Hoyt Fiasco: $103M Heist + Kevin Brown's
Victim information, evidence, rules of law, IRS viewpoints
|Why did the IRS lead prosecuting attorney in the Hoyt case quit in disgust?|
We are regular
victimized by misconduct from within the IRS.
|Some IRS employees have taken it upon themselves to supply their unsanctioned "judicial decisions" to members of Congress and the media. Their motivation for this has garnered considerable speculation, especially with $103 million having permanently "disappeared."|
The Hoyt partnerships were not abusive tax shelters, and Tax Court rendered no ruling that they were. Here's one definition a Google search turned up (source: Missouri Dept of Revenue, discussing its agreements with the IRS):
"Abusive tax shelters are transactions promoted for the promise of tax benefits with no meaningful change in a taxpayer’s income or assets. These transactions typically have no economic purpose other than reducing taxes with predictable tax losses or tax consequences."
You will find similar definitions in other authoritative sources.
The Hoyt investors bought real property, took real losses, had real out of pocket expenses, and materially participated in their partnerships. Jay Hoyt and Dave Barnes committed fraud and went to prison for those crimes. The only "abuse" has come from Hoyt, Barnes, and IRS employees.
Yes, there was a tax-favored element--by definition, a shelter. Some IRS employees have present the image that the Hoyt victims were rolling in money due to not paying federal income tax. But, as Judge Jones found after an extensive hearing of this case, the reality was quite different. The investors, even with the tax favored treatment, had much less money in pocket than if they had not invested with Hoyt at all.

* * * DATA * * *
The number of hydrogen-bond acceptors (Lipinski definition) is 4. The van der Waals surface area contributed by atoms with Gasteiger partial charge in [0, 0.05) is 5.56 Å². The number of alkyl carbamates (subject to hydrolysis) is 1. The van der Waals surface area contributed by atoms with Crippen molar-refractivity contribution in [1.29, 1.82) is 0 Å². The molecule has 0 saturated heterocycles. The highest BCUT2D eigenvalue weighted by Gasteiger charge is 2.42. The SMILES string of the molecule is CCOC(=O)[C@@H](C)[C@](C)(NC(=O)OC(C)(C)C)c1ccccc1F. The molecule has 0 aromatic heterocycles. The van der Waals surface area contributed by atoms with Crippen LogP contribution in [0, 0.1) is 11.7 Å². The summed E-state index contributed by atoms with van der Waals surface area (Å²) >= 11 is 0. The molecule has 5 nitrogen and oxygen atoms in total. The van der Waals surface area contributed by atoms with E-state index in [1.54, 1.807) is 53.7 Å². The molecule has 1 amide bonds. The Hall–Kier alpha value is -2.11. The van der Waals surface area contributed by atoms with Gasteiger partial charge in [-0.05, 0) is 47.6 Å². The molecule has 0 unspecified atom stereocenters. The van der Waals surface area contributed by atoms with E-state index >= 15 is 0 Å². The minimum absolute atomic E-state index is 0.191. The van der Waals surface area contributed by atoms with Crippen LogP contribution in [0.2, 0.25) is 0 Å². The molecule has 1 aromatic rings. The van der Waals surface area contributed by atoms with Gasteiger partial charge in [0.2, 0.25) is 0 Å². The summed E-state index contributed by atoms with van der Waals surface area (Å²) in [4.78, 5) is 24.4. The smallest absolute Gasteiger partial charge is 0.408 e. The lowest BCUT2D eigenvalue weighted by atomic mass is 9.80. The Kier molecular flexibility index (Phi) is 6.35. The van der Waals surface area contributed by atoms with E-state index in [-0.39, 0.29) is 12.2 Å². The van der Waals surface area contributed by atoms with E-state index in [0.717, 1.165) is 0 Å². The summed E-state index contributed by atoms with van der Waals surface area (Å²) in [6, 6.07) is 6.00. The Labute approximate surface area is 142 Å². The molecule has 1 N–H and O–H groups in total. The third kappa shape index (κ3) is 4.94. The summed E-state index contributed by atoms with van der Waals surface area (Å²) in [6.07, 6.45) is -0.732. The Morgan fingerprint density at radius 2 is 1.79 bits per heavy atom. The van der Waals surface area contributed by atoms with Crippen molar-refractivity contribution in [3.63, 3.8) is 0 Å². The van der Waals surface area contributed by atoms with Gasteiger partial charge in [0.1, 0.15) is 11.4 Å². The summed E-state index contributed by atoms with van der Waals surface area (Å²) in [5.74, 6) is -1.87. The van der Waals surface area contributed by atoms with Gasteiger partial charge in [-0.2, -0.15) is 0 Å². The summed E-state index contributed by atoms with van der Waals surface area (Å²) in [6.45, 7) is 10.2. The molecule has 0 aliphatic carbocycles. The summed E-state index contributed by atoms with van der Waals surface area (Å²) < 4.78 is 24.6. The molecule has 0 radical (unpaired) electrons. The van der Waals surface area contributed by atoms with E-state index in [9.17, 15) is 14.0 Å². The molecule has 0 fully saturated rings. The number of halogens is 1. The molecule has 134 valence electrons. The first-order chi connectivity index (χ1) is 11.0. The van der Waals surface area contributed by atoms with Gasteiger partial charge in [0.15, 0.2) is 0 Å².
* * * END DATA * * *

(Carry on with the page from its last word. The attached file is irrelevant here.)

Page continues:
Some IRS employees have claimed that the Hoyt victims were clever tax cheats who "deserve whatever they get" (a direct quote from IRS honcho Kevin Brown, whose attitude caused IRS lead prosecutor Ann Murphy to quit her IRS job in disgust). There is no basis for the idea that the Hoyt victims were tax cheats by virtue of trusting Hoyt or of trusting written communication from the IRS itself. Or for any other reason. It's simply a false accusation, with no merit and no substantiation but plenty of evidence to the contrary.
This hasn't stopped Brown, et al, from making a point of publicly casting the Hoyt victims as tax cheats. One of their claims has been that anyone involved in any tax sheltering activity must be a tax cheat. They know better than this but have implied or directly stated it anyhow.
Tax shelters are not illegal. In fact, the IRS even has forms and instructions for running them! Tax shelters exist for a variety of reasons. There is nothing inherently bad about them, regardless of Mr. Brown's spin on things.
In the Hoyt situation, there was abuse, but that did not make this an abusive tax shelter. The abuse was purely on the part of Hoyt and those who conspired with him. None of it was on the part of the 4300 victims whose savings Hoyt stole and whose lives have been subsequently shattered by a conjured up "tax on theft" that the IRS has managed to impose on them and aggressively pursued in a destructive and unproductive vendetta that has already cost the US Treasury far more than IRS can possibly collect from the Hoyt victims but is being pursued anyhow.
Some talking points on this issue include:
The bottom line here, as many IRS Appeals Officers and other have been telling individual Hoyt victims, is the Hoyt investors did nothing wrong. This is why Judge Jones rebuked the IRS for its horrendous mishandling of this case and for its totally inappropriate aggressiveness toward people who are victims of both Hoyt's actions and those of the IRS (whether malfeasance or incompetence has not been officially determined).
See also The Hoyt Fiasco: Outline.
|Act now to stop IRS employees
from further damaging a government agency and the people it serves. What can you do?
Last updated: Friday, October 09, 2020